Storey County could lose 80 percent of its anticipated Tesla tax windfall in bill proposed by Sen. Gansert and backed by Gov. Lombardo
By Ray Hagar, Nevada Newsmakers
When Nevada landed the Tesla Gigafactory in 2014 amid national fanfare, part of the deal included $1.25 billion in tax breaks for the electric-car manufacturing giant.
Those breaks included a 10-year abatement for Tesla on property taxes and the modified business tax (MBT) for Storey County, home to the Tahoe-Reno Industrial Center.
That’s where Tesla, Switch, Google and other global Fortune 500 companies have plants or factories that have changed the economic fate of Northwestern Nevada, including Reno, Sparks, Fallon, Fernley and other locations.
That abatement — estimated to be worth as much as $50 million annually — is set to expire at the end of 2024. And Storey County, about 30 miles east of Reno and Sparks, plans to use their tax windfall on a number of delayed maintenance projects.
One of those is its water supply system, a relic from the fabled Virginia City Comstock Lode era, first built from ductile iron in 1857. The offices of the county government in Virginia City are also in need of upgrades. They are housed in a courthouse built in 1876, immediately after the great fire of 1875 destroyed much of the famous silver-mining town.
Other needed improvements — almost too many to mention — are planned and are expected be financed with the anticipated Tesla windfall, county officials have said.
Some observers say that tax money from Tesla won’t necessarily lift Storey County into the 21st century, but if it can leap forward to the 20th century, that would be a big improvement.
“That (Tesla tax money) is going to enable us to do things like (repair) our water system in Virginia City, Gold Hill and Silver City,” Storey County Manager Austin Osborne said this week on Nevada Newsmakers.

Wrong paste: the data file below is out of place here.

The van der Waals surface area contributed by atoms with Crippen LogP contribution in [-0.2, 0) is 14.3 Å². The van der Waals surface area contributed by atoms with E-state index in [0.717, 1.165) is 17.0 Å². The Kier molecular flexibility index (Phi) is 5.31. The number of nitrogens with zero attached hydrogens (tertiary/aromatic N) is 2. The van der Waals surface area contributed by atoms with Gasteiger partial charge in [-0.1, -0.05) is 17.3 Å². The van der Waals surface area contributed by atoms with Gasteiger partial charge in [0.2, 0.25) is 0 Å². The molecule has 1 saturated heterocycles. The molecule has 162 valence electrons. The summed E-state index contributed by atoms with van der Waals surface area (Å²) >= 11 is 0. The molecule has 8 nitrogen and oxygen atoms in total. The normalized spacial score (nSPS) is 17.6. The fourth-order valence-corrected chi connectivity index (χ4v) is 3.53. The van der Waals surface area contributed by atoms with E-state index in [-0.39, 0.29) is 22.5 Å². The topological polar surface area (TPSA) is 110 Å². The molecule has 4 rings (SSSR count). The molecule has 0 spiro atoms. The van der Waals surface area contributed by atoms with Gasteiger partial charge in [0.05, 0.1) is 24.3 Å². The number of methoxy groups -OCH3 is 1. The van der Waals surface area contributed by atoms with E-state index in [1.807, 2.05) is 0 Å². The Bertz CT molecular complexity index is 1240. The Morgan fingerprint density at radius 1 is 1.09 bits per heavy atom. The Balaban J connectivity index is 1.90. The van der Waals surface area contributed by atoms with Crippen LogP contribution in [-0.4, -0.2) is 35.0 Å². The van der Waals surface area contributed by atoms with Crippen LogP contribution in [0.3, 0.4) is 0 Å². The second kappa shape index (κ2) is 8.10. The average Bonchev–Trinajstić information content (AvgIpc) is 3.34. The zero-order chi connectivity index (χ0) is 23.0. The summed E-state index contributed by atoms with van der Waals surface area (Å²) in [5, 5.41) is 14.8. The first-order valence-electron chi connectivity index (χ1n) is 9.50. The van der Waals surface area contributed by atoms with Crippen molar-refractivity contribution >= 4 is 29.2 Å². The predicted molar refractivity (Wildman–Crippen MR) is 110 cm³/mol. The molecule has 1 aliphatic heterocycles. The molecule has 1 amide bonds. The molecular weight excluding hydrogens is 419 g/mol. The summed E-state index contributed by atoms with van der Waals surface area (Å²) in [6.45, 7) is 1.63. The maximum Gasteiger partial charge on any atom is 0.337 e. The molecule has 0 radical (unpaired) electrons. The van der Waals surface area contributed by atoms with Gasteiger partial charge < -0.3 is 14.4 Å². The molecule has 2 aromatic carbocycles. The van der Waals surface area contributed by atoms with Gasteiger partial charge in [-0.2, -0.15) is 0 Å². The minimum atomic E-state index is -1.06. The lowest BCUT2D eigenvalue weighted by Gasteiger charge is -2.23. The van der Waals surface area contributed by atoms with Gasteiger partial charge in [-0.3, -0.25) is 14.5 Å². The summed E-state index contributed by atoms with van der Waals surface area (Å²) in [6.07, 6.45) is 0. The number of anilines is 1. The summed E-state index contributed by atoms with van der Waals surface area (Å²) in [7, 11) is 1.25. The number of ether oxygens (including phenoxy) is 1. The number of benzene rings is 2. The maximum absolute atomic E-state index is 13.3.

“We’re operating on a water system that was built in the 1850s, and it’s our only source of water,” he told host Sam Shad. “There’s no well water. There’s nothing else we can rely upon. And we have often times, weekly geysers, blowouts, boil-water notices, conserve-water notices because the system is so antiquated and falls apart.
“And our Public Works Department of eight people is working on that constantly, trying to keep that thing patched and put together. It’s a catastrophe waiting to happen,” Osborne said.
“Our roads, we don’t have curbs and gutters,” Osborne continued. “We don’t have roads that are built to any kind of DOT (Nevada Department of Transportation) standards. They’re rural roads. They’re three inches of pavement put on top of dirt with no drainage. That needs to be addressed, as well, in order for us to be able to provide for our communities with issues such as like safety response.”
Storey County estimates it has $600 million, over 10 years, of deferred maintenance but currently operates on a $25 million annual budget.
“We have $150 million just in five years of absolute critical infrastructure like water, roads and flood control that need to be addressed,” Osborne said. “You’re not going to be able to fix those kind of problems on a $25 million budget.”
Proposal to cut Storey County’s projected pie
While Storey County looks forward to the tax windfall from the end of the Tesla abatement, the payoff is not secure. Other government entities also want a cut from Storey’s future tax collections and appear to have the support of Gov. Joe Lombardo.
Some officials from other local governments say most employees at the Tahoe-Reno Industrial Center (TRI or TRIC) don’t live in Storey because the county has little housing. Instead, most commute from Reno/Sparks or Fernley and Fallon.
“About 80 percent for the people that work at the TRI Center live with us and commute back and forth,” Sparks Mayor Ed Lawson said recently on Nevada Newsmakers.
Certainly, the TRI giant industries have boosted the entire region’s economy. Yet officials from neighboring cities and counties have decried the strain that Storey County’s roaring economic engine has placed on their housing costs, schools, roads, hospitals and other quality-of-life issues.
The strain may get worse in the coming years.
Telsa recently announced a massive, $3.6 billion expansion of its sprawling Gigafactory at TRI, including the construction of a new electric semi-truck factory.
“We could have 50,000 jobs in Storey County and we take the bulk of that pressure because they are going to come live with us,” Lawson said. “In Reno and Sparks, we have the all of the services, the hospitals, the doctors, the specialist you need.
“Mainly with infrastructure, we put all the burden on Reno and Sparks, not just infrastructure like roads and sewers but also mental-health services and some of the social services that we do,” Lawson continued. “That infrastructure needs to be there.”
Lawson and others have asked the Legislature and Lombardo to help.
“So we are looking for some help,” Lawson said at the beginning of the 2023 Legislature. “We are looking for some legislative help in the future.”